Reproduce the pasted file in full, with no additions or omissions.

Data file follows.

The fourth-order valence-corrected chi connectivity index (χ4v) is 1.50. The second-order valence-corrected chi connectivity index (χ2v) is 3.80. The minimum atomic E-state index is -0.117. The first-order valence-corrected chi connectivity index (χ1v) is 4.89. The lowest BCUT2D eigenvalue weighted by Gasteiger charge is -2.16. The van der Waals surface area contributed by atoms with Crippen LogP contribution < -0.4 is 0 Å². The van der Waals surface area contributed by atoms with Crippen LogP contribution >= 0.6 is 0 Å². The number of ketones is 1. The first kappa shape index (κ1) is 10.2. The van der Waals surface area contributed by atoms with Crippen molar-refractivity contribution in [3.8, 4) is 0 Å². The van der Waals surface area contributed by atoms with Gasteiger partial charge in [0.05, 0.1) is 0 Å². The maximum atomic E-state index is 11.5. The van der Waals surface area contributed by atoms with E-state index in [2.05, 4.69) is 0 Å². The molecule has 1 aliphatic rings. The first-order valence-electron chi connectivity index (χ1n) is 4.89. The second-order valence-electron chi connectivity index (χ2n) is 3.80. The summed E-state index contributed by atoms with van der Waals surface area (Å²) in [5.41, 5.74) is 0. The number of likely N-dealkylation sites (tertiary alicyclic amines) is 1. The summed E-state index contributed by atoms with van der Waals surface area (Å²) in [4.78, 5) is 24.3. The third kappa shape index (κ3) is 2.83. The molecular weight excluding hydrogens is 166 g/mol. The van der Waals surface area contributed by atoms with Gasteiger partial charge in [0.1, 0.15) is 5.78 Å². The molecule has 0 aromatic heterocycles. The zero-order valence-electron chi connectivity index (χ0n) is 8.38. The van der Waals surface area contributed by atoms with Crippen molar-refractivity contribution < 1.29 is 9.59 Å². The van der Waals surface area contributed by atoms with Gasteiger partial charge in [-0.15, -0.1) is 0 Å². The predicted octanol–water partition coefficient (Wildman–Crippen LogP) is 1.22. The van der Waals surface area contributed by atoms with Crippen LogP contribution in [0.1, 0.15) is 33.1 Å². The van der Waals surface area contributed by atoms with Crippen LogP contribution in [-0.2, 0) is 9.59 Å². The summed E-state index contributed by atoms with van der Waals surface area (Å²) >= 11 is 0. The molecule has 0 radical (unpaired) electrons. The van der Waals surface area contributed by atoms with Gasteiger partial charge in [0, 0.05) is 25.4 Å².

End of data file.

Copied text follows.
The fourth-order valence-corrected chi connectivity index (χ4v) is 1.50. The second-order valence-corrected chi connectivity index (χ2v) is 3.80. The minimum atomic E-state index is -0.117. The first-order valence-corrected chi connectivity index (χ1v) is 4.89. The lowest BCUT2D eigenvalue weighted by Gasteiger charge is -2.16. The van der Waals surface area contributed by atoms with Crippen LogP contribution < -0.4 is 0 Å². The van der Waals surface area contributed by atoms with Crippen LogP contribution >= 0.6 is 0 Å². The number of ketones is 1. The first kappa shape index (κ1) is 10.2. The van der Waals surface area contributed by atoms with Crippen molar-refractivity contribution in [3.8, 4) is 0 Å². The van der Waals surface area contributed by atoms with Gasteiger partial charge in [0.05, 0.1) is 0 Å². The maximum atomic E-state index is 11.5. The van der Waals surface area contributed by atoms with E-state index in [2.05, 4.69) is 0 Å². The molecule has 1 aliphatic rings. The first-order valence-electron chi connectivity index (χ1n) is 4.89. The second-order valence-electron chi connectivity index (χ2n) is 3.80. The summed E-state index contributed by atoms with van der Waals surface area (Å²) in [5.41, 5.74) is 0. The number of likely N-dealkylation sites (tertiary alicyclic amines) is 1. The summed E-state index contributed by atoms with van der Waals surface area (Å²) in [4.78, 5) is 24.3. The third kappa shape index (κ3) is 2.83. The molecular weight excluding hydrogens is 166 g/mol. The van der Waals surface area contributed by atoms with Gasteiger partial charge in [0.1, 0.15) is 5.78 Å². The molecule has 0 aromatic heterocycles. The zero-order valence-electron chi connectivity index (χ0n) is 8.38. The van der Waals surface area contributed by atoms with Crippen molar-refractivity contribution < 1.29 is 9.59 Å². The van der Waals surface area contributed by atoms with Gasteiger partial charge in [-0.15, -0.1) is 0 Å². The predicted octanol–water partition coefficient (Wildman–Crippen LogP) is 1.22. The van der Waals surface area contributed by atoms with Crippen LogP contribution in [0.1, 0.15) is 33.1 Å². The van der Waals surface area contributed by atoms with Crippen LogP contribution in [-0.2, 0) is 9.59 Å². The summed E-state index contributed by atoms with van der Waals surface area (Å²) >= 11 is 0. The molecule has 0 radical (unpaired) electrons. The van der Waals surface area contributed by atoms with Gasteiger partial charge in [0, 0.05) is 25.4 Å².